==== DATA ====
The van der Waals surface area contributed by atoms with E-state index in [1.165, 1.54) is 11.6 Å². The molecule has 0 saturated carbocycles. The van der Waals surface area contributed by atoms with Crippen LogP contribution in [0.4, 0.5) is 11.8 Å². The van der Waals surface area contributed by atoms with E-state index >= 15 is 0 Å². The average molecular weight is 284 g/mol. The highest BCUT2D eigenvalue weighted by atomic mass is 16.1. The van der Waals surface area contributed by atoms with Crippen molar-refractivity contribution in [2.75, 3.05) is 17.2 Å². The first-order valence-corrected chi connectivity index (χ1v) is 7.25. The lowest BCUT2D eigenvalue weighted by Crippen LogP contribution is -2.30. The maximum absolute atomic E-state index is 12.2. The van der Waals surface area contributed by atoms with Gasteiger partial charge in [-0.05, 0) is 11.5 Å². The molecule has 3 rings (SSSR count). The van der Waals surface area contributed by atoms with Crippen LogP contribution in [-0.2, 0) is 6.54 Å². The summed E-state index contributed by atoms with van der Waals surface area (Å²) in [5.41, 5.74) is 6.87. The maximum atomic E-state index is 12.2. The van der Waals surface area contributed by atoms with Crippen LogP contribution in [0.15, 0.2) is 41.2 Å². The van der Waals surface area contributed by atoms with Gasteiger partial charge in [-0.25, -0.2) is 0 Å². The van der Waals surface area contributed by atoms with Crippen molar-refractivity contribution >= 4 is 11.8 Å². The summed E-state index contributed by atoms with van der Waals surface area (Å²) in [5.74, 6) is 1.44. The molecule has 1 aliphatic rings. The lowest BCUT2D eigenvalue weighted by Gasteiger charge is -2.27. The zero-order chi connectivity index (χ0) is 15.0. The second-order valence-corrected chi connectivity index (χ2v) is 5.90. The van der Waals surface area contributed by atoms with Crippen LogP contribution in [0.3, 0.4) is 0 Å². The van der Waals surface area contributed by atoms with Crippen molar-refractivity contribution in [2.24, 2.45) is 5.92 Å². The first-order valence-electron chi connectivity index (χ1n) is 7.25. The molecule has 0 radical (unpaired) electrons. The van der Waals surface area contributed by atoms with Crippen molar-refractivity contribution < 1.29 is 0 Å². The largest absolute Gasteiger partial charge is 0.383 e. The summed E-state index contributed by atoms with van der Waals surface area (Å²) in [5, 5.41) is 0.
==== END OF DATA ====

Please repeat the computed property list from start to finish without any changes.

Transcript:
The van der Waals surface area contributed by atoms with E-state index in [1.165, 1.54) is 11.6 Å². The molecule has 0 saturated carbocycles. The van der Waals surface area contributed by atoms with Crippen LogP contribution in [0.4, 0.5) is 11.8 Å². The van der Waals surface area contributed by atoms with E-state index >= 15 is 0 Å². The average molecular weight is 284 g/mol. The highest BCUT2D eigenvalue weighted by atomic mass is 16.1. The van der Waals surface area contributed by atoms with Crippen molar-refractivity contribution in [2.75, 3.05) is 17.2 Å². The first-order valence-corrected chi connectivity index (χ1v) is 7.25. The lowest BCUT2D eigenvalue weighted by Crippen LogP contribution is -2.30. The maximum absolute atomic E-state index is 12.2. The van der Waals surface area contributed by atoms with Gasteiger partial charge in [-0.05, 0) is 11.5 Å². The molecule has 3 rings (SSSR count). The van der Waals surface area contributed by atoms with Crippen LogP contribution in [-0.2, 0) is 6.54 Å². The summed E-state index contributed by atoms with van der Waals surface area (Å²) in [5.41, 5.74) is 6.87. The maximum atomic E-state index is 12.2. The van der Waals surface area contributed by atoms with Crippen LogP contribution in [0.15, 0.2) is 41.2 Å². The van der Waals surface area contributed by atoms with Gasteiger partial charge in [-0.25, -0.2) is 0 Å². The van der Waals surface area contributed by atoms with Crippen molar-refractivity contribution >= 4 is 11.8 Å². The summed E-state index contributed by atoms with van der Waals surface area (Å²) in [5.74, 6) is 1.44. The molecule has 1 aliphatic rings. The lowest BCUT2D eigenvalue weighted by Gasteiger charge is -2.27. The zero-order chi connectivity index (χ0) is 15.0. The second-order valence-corrected chi connectivity index (χ2v) is 5.90. The van der Waals surface area contributed by atoms with Crippen LogP contribution in [0.3, 0.4) is 0 Å². The van der Waals surface area contributed by atoms with Crippen molar-refractivity contribution in [2.24, 2.45) is 5.92 Å². The first-order valence-electron chi connectivity index (χ1n) is 7.25. The molecule has 0 radical (unpaired) electrons. The van der Waals surface area contributed by atoms with Crippen molar-refractivity contribution < 1.29 is 0 Å². The largest absolute Gasteiger partial charge is 0.383 e. The summed E-state index contributed by atoms with van der Waals surface area (Å²) in [5, 5.41) is 0.